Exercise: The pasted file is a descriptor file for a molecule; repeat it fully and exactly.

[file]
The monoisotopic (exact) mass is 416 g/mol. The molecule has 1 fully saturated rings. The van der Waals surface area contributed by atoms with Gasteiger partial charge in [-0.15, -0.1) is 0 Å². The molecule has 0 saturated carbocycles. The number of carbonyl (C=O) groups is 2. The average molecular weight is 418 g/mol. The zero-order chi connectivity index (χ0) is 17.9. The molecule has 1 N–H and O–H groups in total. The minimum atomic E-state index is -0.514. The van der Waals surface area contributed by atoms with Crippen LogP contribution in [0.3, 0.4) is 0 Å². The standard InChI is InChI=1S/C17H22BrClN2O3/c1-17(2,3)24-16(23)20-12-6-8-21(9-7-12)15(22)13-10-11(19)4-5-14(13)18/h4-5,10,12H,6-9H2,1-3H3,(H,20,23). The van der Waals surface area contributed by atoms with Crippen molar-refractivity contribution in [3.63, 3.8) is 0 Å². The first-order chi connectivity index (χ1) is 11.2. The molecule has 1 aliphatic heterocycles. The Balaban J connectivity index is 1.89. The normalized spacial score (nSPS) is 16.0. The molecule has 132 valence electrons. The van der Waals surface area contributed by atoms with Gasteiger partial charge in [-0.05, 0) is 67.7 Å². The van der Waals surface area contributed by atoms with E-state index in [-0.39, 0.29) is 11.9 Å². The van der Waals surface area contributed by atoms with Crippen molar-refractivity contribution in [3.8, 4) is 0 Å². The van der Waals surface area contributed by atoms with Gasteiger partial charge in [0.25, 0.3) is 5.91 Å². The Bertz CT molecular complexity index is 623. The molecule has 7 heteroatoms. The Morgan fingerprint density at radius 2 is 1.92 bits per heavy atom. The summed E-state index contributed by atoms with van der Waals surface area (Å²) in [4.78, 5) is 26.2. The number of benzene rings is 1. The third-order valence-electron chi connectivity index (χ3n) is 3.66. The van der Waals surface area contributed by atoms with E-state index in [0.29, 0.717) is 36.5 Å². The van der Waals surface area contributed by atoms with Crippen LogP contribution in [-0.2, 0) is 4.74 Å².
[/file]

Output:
The monoisotopic (exact) mass is 416 g/mol. The molecule has 1 fully saturated rings. The van der Waals surface area contributed by atoms with Gasteiger partial charge in [-0.15, -0.1) is 0 Å². The molecule has 0 saturated carbocycles. The number of carbonyl (C=O) groups is 2. The average molecular weight is 418 g/mol. The zero-order chi connectivity index (χ0) is 17.9. The molecule has 1 N–H and O–H groups in total. The minimum atomic E-state index is -0.514. The van der Waals surface area contributed by atoms with Crippen LogP contribution in [0.3, 0.4) is 0 Å². The standard InChI is InChI=1S/C17H22BrClN2O3/c1-17(2,3)24-16(23)20-12-6-8-21(9-7-12)15(22)13-10-11(19)4-5-14(13)18/h4-5,10,12H,6-9H2,1-3H3,(H,20,23). The van der Waals surface area contributed by atoms with Crippen molar-refractivity contribution in [3.63, 3.8) is 0 Å². The first-order chi connectivity index (χ1) is 11.2. The molecule has 1 aliphatic heterocycles. The Balaban J connectivity index is 1.89. The normalized spacial score (nSPS) is 16.0. The molecule has 132 valence electrons. The van der Waals surface area contributed by atoms with Gasteiger partial charge in [-0.05, 0) is 67.7 Å². The van der Waals surface area contributed by atoms with E-state index in [-0.39, 0.29) is 11.9 Å². The van der Waals surface area contributed by atoms with Crippen molar-refractivity contribution in [3.8, 4) is 0 Å². The van der Waals surface area contributed by atoms with Gasteiger partial charge in [0.25, 0.3) is 5.91 Å². The Bertz CT molecular complexity index is 623. The molecule has 7 heteroatoms. The Morgan fingerprint density at radius 2 is 1.92 bits per heavy atom. The summed E-state index contributed by atoms with van der Waals surface area (Å²) in [4.78, 5) is 26.2. The number of benzene rings is 1. The third-order valence-electron chi connectivity index (χ3n) is 3.66. The van der Waals surface area contributed by atoms with E-state index in [0.29, 0.717) is 36.5 Å². The van der Waals surface area contributed by atoms with Crippen LogP contribution in [-0.2, 0) is 4.74 Å².